Another indicator for trauma is the repetition of an indigested incident. It comes to recurring hallucinations, dreams, thoughts or behaviour. These memories can occur by somatic perception, scents, sounds or pictures. The traumatic experience is inherent and chases the person affected (Caruth, (2000), 85.) Caused by repetition of the event the traumatic past remains current. Even if the event occurred a decade ago, the pictures in the peoples’ heads have such a currency, as if they could match the present (Horstkotte, 132.).

The historian Dominick LaCapradistinguishes between two phases of coping with trauma namely the ‘acting out’ and ‘working through’ stages which are based on Freud’s melancholia and mourning phases. The phase of ‘acting out’ means, to deal with the past through a repetitive reliving of the traumatic experience in a post-traumatic present (LaCapra quoted in Uytterschout, 218). During this phasecontinuing life is impossible for the traumatised person because in their mind life actually takes place in the past. If a person is busy dealing with the past, there migth be no room for the present nor for the future. This often leads to the inability to express feelings or thoughts, which are accompanied by the incapacity to progress to the ‘working through’ process(Ibid, 218).The narrative memory, as the psychologist and psychotherapistPierre Janet names the ‘working through’ process of LaCapra, enables traumatised people “to remember what happened to them at a certain point in the past, while at the same time realising that they are living now” (Ibid,218). Running through only one of these procedures could evoke a mental illness. It is important to consider that the mentioned processes build up upon and complement each other (Ibid, 219) Thus, ‘ideal’ way of dealing with trauma consists of an interlacing of acting out and working through” (Ibid, 220). To overcome this dissociation, traumatised people have to learn to express themselves and try to fit their experiences into a larger, coherent whole (Janet, 24).

3 Analysis of Main Characters

In this chapter the focus is on the three main characters Oskar, Grandfather Thomas Schell Senior and Grandmother Schell. The included characterisation and background information will reveal the differences between the protagonist Oskar, and his grandparents. On this basis, I analyse and demonstrate their individual and differentways of dealing with theirsuffering. Therefore, a psychoanalytic approach is used.The analysis of different ways to continue life after experiencing trauma in the narrative Extremely Loud and Incredibly Close raise the awareness of students’for theimportance to interchange both experiences and approaches. Furthermore, it displays that it is natural to be lost in emotions.

3.1 Oskar Schell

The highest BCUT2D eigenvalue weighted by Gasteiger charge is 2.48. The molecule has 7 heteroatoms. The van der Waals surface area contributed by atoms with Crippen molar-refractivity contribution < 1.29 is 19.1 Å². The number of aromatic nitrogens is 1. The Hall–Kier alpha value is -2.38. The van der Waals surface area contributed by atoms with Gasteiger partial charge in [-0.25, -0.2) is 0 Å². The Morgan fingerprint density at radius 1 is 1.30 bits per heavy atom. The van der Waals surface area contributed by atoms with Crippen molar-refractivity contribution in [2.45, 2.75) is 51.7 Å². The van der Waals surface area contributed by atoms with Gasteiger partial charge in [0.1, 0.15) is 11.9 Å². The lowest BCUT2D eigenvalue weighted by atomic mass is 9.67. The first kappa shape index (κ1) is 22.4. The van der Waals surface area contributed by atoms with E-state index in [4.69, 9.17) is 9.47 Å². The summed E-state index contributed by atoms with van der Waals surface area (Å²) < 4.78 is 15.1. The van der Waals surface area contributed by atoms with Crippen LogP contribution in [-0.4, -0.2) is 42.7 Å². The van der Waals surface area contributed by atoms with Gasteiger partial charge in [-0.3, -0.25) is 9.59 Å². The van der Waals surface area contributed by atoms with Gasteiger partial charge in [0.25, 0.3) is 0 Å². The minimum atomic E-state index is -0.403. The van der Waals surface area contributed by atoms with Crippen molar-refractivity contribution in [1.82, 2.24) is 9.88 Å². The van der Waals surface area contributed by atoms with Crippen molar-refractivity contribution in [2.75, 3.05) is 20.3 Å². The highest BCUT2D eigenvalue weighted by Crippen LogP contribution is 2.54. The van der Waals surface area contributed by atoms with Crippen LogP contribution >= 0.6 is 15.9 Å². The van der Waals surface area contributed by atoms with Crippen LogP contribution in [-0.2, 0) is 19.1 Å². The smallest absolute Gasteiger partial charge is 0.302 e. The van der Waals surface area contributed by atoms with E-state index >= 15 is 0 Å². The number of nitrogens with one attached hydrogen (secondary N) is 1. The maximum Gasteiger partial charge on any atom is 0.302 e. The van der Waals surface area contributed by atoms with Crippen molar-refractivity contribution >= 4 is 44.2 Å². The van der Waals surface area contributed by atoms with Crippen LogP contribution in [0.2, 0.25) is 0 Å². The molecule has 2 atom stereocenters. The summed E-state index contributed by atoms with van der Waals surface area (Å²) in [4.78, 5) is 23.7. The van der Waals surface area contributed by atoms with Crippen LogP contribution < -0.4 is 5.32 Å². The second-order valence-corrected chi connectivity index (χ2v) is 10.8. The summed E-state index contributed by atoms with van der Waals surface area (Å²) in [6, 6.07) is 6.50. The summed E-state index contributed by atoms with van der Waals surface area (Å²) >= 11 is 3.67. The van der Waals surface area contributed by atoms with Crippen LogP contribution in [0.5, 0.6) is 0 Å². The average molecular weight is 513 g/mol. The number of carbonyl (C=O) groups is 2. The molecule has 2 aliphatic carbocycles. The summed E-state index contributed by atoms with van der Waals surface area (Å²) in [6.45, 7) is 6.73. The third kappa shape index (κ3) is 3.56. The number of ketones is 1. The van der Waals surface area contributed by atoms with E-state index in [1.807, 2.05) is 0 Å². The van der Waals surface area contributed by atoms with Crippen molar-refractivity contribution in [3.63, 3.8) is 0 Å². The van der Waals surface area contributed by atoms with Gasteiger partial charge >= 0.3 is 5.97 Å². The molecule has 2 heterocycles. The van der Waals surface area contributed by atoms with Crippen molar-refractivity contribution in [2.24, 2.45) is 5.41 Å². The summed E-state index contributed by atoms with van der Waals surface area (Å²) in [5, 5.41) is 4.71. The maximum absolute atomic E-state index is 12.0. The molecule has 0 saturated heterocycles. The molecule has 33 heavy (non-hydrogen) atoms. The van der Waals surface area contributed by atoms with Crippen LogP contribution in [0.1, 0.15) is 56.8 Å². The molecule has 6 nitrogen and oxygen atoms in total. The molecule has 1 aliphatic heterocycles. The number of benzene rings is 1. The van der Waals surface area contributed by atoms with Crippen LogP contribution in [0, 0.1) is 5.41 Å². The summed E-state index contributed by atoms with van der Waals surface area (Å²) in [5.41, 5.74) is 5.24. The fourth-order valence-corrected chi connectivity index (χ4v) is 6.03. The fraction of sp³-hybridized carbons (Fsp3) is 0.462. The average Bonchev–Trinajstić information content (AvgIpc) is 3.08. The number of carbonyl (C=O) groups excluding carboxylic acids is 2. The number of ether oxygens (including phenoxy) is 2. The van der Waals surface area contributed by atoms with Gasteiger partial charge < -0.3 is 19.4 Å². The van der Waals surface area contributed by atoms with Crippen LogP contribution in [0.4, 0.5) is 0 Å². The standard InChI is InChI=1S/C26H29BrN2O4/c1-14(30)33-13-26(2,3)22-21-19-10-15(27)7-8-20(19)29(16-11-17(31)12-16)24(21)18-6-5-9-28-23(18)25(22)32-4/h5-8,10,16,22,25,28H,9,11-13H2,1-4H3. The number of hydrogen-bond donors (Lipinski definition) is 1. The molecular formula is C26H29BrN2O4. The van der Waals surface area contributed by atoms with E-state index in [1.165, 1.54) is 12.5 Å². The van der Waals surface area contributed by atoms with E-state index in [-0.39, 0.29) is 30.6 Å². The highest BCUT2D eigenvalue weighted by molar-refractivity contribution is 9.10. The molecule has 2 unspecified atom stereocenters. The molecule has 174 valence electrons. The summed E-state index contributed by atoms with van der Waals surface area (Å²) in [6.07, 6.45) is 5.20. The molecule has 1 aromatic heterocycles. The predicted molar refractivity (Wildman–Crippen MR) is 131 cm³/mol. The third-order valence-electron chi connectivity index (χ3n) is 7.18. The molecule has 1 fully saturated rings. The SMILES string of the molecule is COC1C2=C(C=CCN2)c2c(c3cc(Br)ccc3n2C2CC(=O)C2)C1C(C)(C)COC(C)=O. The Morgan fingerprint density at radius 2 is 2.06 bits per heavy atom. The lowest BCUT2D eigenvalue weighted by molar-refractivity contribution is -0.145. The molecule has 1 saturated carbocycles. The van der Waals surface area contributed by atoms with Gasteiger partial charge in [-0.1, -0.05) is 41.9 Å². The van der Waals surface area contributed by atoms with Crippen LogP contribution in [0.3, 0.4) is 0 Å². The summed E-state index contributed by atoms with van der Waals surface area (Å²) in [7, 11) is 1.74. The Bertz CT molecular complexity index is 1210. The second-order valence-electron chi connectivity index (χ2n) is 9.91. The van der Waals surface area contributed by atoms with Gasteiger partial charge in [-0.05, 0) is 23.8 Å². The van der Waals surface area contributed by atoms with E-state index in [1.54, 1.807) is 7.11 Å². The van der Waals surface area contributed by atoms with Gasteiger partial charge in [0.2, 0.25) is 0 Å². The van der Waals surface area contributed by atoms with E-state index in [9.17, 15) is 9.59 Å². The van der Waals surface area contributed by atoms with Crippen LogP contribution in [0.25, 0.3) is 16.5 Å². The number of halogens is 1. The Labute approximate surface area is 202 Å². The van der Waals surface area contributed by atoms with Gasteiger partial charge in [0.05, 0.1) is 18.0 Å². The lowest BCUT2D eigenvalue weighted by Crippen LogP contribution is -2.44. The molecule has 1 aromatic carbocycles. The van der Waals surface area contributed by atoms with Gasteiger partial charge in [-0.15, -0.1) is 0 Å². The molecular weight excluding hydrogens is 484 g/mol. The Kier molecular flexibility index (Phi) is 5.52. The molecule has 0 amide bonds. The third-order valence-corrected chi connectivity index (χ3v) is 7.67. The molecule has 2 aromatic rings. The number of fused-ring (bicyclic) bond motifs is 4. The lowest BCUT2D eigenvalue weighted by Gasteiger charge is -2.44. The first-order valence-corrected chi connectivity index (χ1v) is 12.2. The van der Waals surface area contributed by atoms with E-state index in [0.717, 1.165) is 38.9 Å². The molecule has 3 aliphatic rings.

The intelligence and inquisitiveness of the nine-year old Oskar Schell is obvious. Even though he uses short sentences like a child, he deals with lots of different adult topics for instance his favourite book Stephen Hawking’s A Brief History of Time.[2] (11) Oskar even knows that Hawking suffers from amyotrophic lateral sclerosis and that this involves the inability of using his hands, which does not seem very child-like (11).The boy is “too smart for his age” (Uytterschout, 228) and is totally aware of his intelligence which becomes clear when he claims to be a pacifist in his jujitsu class. Knowing children of his age do not know the word, Oskar explains it to them (2). He has a strong emotional bond to his father, who was as Ingersoll states “the perfect father, reminiscent of the idealized father figure” (55). This is illustrated when Oskar says that “[b]eing with him [makes] my brain quiet” (12) and gives the reader a feeling that Oskar places great trust in his dad.His father’s death evokes a deep change in Oskar’s life course.To be able to cope with this loss, he tries to get distracted by thinking about creative inventions he could develop: “I could invent a teakettle that reads in Dad’s voice, so I could fall asleep […]” (1)

As mentioned above Oskar thinks a lot about adult themes but, when it comes to his feelings he describes his grief by wearing “heavy boots”: [...] I got incredibly heavy boots about how relatively insignificant life is” (86). The metaphor of wearing heavy boots to describe his sorrow also implies its transference to a physical restriction. In situations of grief a person can feel paralysed by the event happening to us. Moreover, heavy boots sound as if they are too big for his feet, meaning in the figurative sense that the feeling is too intense to deal with. Hence, we are not able to move like we want to.